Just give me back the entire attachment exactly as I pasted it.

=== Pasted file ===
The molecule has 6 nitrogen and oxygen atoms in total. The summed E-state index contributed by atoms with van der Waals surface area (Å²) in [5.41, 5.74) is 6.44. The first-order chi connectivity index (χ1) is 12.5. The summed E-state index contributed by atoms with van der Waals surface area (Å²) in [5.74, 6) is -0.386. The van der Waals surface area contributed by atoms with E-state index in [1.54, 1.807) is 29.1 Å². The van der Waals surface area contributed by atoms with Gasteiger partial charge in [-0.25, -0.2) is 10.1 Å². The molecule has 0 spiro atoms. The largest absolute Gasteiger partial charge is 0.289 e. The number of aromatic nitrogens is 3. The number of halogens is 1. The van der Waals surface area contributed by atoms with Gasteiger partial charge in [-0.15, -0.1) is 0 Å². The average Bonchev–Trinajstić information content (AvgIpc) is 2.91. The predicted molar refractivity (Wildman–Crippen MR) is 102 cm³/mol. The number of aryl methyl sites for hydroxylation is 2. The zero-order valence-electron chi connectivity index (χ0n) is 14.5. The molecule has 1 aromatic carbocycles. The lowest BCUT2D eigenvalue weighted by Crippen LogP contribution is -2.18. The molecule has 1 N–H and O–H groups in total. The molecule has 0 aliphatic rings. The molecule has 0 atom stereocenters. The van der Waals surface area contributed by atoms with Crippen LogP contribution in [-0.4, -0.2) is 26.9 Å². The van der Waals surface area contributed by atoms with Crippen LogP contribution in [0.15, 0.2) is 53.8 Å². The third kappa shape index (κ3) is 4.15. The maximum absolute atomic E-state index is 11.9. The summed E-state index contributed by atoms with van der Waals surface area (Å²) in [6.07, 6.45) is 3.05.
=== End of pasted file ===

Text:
The molecule has 6 nitrogen and oxygen atoms in total. The summed E-state index contributed by atoms with van der Waals surface area (Å²) in [5.41, 5.74) is 6.44. The first-order chi connectivity index (χ1) is 12.5. The summed E-state index contributed by atoms with van der Waals surface area (Å²) in [5.74, 6) is -0.386. The van der Waals surface area contributed by atoms with E-state index in [1.54, 1.807) is 29.1 Å². The van der Waals surface area contributed by atoms with Gasteiger partial charge in [-0.25, -0.2) is 10.1 Å². The molecule has 0 spiro atoms. The largest absolute Gasteiger partial charge is 0.289 e. The number of aromatic nitrogens is 3. The number of halogens is 1. The van der Waals surface area contributed by atoms with Gasteiger partial charge in [-0.15, -0.1) is 0 Å². The average Bonchev–Trinajstić information content (AvgIpc) is 2.91. The predicted molar refractivity (Wildman–Crippen MR) is 102 cm³/mol. The number of aryl methyl sites for hydroxylation is 2. The zero-order valence-electron chi connectivity index (χ0n) is 14.5. The molecule has 1 aromatic carbocycles. The lowest BCUT2D eigenvalue weighted by Crippen LogP contribution is -2.18. The molecule has 1 N–H and O–H groups in total. The molecule has 0 aliphatic rings. The molecule has 0 atom stereocenters. The van der Waals surface area contributed by atoms with Crippen LogP contribution in [-0.4, -0.2) is 26.9 Å². The van der Waals surface area contributed by atoms with Crippen LogP contribution in [0.15, 0.2) is 53.8 Å². The third kappa shape index (κ3) is 4.15. The maximum absolute atomic E-state index is 11.9. The summed E-state index contributed by atoms with van der Waals surface area (Å²) in [6.07, 6.45) is 3.05.